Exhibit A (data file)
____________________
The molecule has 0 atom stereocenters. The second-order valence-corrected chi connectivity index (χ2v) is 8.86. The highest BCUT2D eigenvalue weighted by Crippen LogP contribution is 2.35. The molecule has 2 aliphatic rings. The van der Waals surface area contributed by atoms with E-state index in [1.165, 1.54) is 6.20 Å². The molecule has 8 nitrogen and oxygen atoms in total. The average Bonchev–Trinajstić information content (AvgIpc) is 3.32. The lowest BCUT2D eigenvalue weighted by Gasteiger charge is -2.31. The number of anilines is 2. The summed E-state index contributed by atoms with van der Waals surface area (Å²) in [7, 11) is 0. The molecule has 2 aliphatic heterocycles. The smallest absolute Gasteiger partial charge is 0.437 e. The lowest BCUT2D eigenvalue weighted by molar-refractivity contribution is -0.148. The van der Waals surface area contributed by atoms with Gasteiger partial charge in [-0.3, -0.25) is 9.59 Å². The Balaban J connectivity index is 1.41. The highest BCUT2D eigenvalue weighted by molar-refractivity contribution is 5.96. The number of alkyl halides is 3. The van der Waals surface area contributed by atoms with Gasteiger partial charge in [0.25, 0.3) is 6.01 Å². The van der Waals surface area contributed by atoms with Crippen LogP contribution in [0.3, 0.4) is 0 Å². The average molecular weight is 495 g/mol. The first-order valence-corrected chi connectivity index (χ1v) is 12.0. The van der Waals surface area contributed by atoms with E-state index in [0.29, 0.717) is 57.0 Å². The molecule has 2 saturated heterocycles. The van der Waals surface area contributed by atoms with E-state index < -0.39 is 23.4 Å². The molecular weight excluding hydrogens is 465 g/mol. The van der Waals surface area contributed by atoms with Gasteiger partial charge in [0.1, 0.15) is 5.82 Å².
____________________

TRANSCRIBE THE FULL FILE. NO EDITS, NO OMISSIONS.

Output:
The molecule has 0 atom stereocenters. The second-order valence-corrected chi connectivity index (χ2v) is 8.86. The highest BCUT2D eigenvalue weighted by Crippen LogP contribution is 2.35. The molecule has 2 aliphatic rings. The van der Waals surface area contributed by atoms with E-state index in [1.165, 1.54) is 6.20 Å². The molecule has 8 nitrogen and oxygen atoms in total. The average Bonchev–Trinajstić information content (AvgIpc) is 3.32. The lowest BCUT2D eigenvalue weighted by Gasteiger charge is -2.31. The number of anilines is 2. The summed E-state index contributed by atoms with van der Waals surface area (Å²) in [7, 11) is 0. The molecule has 2 aliphatic heterocycles. The smallest absolute Gasteiger partial charge is 0.437 e. The lowest BCUT2D eigenvalue weighted by molar-refractivity contribution is -0.148. The van der Waals surface area contributed by atoms with Gasteiger partial charge in [-0.3, -0.25) is 9.59 Å². The Balaban J connectivity index is 1.41. The highest BCUT2D eigenvalue weighted by molar-refractivity contribution is 5.96. The number of alkyl halides is 3. The van der Waals surface area contributed by atoms with Gasteiger partial charge in [0.25, 0.3) is 6.01 Å². The van der Waals surface area contributed by atoms with Crippen LogP contribution in [0.3, 0.4) is 0 Å². The average molecular weight is 495 g/mol. The first-order valence-corrected chi connectivity index (χ1v) is 12.0. The van der Waals surface area contributed by atoms with E-state index in [0.29, 0.717) is 57.0 Å². The molecule has 2 saturated heterocycles. The van der Waals surface area contributed by atoms with E-state index < -0.39 is 23.4 Å². The molecular weight excluding hydrogens is 465 g/mol. The van der Waals surface area contributed by atoms with Gasteiger partial charge in [0.1, 0.15) is 5.82 Å².